Tuesday, November 15, 2016

More than politics may change

by Rick Blechta

First of all, sorry about not posting anything last week. My Tuesday (actually, my entire week) got away from me, and though I started the following post, I just never got back to it. This week isn’t much better, but the end is in sight. Plus, I’m not going to miss my spot two weeks in a row!

The political landscape is changing, not only in the US but all over the world. These changes are quite troubling to many of us (Chin up, Charlotte!), but what can we do except live through it and try to make it all work (plus stay vigilant and change whatever we can if we don’t like the way things are going).

Actually, on more than just the political front, our planet has become a much scarier place. If you follow world news extensively, it’s easy to become nearly paralyzed by what you see and hear, and that’s not a good thing.

But cogitating on reality’s dreadfulness, it made me think that fiction may change to compensate. And specifically, how might that affect crime fiction? Here’s my thought and we’ll just have to wait and see if I’ve hit on something or not.

Many of us read crime fiction because we like being drawn into “alternate realities”, meaning the little universe each author has created. If something in the characters, plots or situations resonates with us, we’re more than happy to read (sometimes devour voraciously) an entire series because we enjoy being in the characters’ world. Often our journey is escapist in nature. With the world a scarier place, escape becomes even more attractive, doesn’t it?

Nowhere is escapism more apparent than in “cozy” crime fiction. A good cozy creates a comfortable place to be, quite often far removed from harsh reality. When writing a cozy, the author can indulge in building whatever idealized universe they want. It is inherent in hardboiled crime fiction to portray the world in its harshness, in fact, many hardboiled novels revel in harsh reality. Authors can still “sanitize” things somewhat — not injecting current events into their plots/ignoring things that are going on in the real world, thus creating a somewhat idyllic space for their characters — but the novels’ “realities” will still not be very comforting.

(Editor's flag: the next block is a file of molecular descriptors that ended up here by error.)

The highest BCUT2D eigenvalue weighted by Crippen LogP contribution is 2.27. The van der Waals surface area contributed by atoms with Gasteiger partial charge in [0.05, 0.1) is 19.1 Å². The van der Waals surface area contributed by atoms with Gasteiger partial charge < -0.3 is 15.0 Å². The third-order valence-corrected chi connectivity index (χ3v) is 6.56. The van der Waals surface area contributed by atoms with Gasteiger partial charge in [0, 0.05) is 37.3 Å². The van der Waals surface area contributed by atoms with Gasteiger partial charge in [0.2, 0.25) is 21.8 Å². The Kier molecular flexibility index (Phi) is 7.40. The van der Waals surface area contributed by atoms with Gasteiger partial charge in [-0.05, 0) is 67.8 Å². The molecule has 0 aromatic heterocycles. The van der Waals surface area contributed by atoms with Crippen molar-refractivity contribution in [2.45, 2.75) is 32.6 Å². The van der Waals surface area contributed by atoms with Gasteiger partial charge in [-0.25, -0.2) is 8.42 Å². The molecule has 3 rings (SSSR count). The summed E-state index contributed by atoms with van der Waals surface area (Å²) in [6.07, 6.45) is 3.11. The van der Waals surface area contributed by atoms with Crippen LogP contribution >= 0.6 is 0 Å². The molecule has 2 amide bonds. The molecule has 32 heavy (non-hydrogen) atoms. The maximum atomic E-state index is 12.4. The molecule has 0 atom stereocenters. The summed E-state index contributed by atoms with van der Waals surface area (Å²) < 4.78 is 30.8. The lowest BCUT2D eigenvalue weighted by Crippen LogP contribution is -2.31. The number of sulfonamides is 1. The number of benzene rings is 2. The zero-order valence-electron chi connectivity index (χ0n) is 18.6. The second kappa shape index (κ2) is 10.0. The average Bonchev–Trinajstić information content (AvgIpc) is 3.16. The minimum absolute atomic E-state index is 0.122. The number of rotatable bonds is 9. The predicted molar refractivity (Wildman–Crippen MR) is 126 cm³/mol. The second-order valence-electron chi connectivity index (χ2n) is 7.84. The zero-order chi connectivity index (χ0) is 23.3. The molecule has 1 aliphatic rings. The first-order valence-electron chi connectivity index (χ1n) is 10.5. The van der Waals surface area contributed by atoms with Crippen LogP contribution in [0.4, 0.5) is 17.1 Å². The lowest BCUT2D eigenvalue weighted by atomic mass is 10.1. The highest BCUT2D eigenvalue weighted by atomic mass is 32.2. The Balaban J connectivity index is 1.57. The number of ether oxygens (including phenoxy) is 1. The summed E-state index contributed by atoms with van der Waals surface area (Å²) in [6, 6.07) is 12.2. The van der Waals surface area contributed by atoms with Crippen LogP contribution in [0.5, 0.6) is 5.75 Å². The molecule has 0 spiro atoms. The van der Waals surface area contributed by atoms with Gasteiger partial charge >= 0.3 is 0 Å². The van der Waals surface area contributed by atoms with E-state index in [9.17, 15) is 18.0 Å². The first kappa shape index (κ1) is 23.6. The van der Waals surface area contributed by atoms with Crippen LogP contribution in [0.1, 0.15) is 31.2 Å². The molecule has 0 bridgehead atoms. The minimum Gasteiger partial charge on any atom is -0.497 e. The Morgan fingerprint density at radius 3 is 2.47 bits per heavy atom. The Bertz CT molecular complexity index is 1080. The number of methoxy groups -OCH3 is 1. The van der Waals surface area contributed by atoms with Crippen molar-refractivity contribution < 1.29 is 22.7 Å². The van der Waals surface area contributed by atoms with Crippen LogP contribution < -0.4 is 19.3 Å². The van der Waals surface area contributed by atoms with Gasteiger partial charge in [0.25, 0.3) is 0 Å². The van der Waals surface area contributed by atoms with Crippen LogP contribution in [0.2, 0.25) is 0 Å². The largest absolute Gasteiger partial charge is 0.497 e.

So I have to questions to put to you. First, will more people take to escapist reading as the world darkens, specifically will crime fiction rise higher in popularity? Second, we will see growing strength in the numbers of cozies being published?

Now and then, it would be nice to disappear into a kinder and gentler world, wouldn’t it? More than ever, we need that.


Rick Blechta said...

I just read Aline's post from yesterday (shame on me for not reading it yesterday!), and she's basically saying much of what I did.

Is everyone going to start writing cozies? It might not be a bad thing.

Donna S said...

When world events get me down, I escape to past books that I have liked and I re read them. That way, I know what the ending will be and I feel more secure. Maybe it is crazy but it works for me.

Rick Blechta said...

You know, Donna, I've found myself doing the same thing -- and probably for the same reason now that I think of it. Same thing with DVDs we own.

Maybe back lists will become more important. Huzzah!

Donis Casey said...

Very insightful, Rick. I use past historical events in my books as a way to comment on the present. It's odd how people never learn.

Eileen Goudge said...

Great post, Rick. Escapist reading, yes. As (bad) luck would have it, the presidential election coincided with an accident I sustained on a gun range (doing research for a novel). No, I wasn't shot. But I sustained hearing loss, hopefully temporary, due to ear protection failure. I literally, as in physically, could not read anything that wasn't feel-good, so I dove into Vicky Delaney's cozy, "God Rest Ye Murdered Gentleman." Just the antidote I needed. I also read the latest Donnna Ball mystery, Land of the Free. Excellent, as are all her books, and I'm not just saying that because she's my critiique partner. More cozies to come until the dust settles both personally and at large.

Rick Blechta said...

Sorry to learn of your troubles, Eileen. Thank you (to all, actually) for the kind remarks.

I've been reading Vicki's book, too, and it is comforting. She's created a lovely world.

As for your current challenge, I will say this: People don't realize how dangerous it can be to write crime fiction.

Get better quickly!